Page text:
Denmark’s capital Copenhagen has become the first Scandinavian city to mandate green roofs on all new buildings with slopes of less than 30 degrees. You can read the article here–courtesy of inhabitat.
One of the reasons why we don’t have more green roofs in Birmingham is the lack of incentives. While green roofs offer many benefits–they reduce the need for costly storm water systems; they provide great insulation; they prolong the life of the roof; and they help reduce urban temperatures and clean the air–they are relatively costly to install, especially for smaller projects. Chicago had a great plan that gave small residential and commercial projects grants for installing green roofs; Cincinnati offers low-cost loans for commercial green roofs. We are way behind Europe, however, where cities like Stuttgart, Germany have a smart combination of mandates and incentives resulting in green roofs everywhere.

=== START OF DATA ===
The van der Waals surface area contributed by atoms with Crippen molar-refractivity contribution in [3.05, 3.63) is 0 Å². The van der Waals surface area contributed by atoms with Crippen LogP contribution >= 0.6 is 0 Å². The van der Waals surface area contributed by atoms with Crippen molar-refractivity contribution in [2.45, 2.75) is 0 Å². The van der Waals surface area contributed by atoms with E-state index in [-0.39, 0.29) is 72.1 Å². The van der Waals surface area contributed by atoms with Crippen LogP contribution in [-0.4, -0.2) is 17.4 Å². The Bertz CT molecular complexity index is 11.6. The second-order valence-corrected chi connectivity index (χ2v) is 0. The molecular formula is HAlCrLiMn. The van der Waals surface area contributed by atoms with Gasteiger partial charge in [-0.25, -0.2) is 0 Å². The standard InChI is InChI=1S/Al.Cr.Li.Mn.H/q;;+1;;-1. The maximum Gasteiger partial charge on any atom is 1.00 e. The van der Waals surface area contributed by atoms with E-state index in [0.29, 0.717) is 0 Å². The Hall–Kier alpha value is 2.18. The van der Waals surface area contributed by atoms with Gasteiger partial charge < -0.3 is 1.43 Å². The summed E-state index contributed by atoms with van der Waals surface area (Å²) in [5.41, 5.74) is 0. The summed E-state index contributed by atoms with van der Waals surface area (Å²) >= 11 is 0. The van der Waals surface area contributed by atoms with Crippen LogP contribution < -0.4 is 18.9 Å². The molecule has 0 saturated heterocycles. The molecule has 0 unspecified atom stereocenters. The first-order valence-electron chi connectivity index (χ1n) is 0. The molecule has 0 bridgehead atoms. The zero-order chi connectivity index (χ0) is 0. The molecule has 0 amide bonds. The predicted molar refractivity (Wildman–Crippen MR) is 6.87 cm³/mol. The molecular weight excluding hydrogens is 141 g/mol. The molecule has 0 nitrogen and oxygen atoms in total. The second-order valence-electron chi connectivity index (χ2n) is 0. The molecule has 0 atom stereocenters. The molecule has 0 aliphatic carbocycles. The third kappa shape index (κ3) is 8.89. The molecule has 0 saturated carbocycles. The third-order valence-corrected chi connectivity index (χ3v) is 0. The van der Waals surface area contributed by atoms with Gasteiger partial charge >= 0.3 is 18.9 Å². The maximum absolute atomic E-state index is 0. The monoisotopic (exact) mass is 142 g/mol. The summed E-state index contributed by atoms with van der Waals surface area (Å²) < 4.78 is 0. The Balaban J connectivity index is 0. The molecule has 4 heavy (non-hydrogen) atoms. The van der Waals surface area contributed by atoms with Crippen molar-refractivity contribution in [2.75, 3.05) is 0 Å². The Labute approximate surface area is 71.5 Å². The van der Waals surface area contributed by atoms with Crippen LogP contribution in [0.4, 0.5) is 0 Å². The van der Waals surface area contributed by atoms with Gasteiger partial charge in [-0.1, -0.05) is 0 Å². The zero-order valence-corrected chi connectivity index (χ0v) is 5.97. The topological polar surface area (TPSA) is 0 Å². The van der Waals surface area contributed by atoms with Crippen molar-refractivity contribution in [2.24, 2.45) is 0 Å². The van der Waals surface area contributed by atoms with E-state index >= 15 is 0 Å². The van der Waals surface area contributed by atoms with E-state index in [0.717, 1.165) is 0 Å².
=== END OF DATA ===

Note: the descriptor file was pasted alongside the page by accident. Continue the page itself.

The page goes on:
Despite the lack of local incentives, we were able to design the green roof (shown above) on a new townhouse in downtown Birmingham. It’s one small step forward to reducing energy costs for all of us. Now, if Birmingham could create a Department of the Environment, with a super-progressive director backed by the mayor and council—we’ve got some great citizen and designer interest. We just need a program and some incentives!
Birmingham: the Copenhagen of the Deep South? Dream big.
[thanks to inhabitat for the Copenhagen photo]
I couldn’t resist adding this photo from the December, 1953 edition of National Geographic, showing an early green roof on the top of the A.E. Staley Manufacturing Company, Decatur, IL: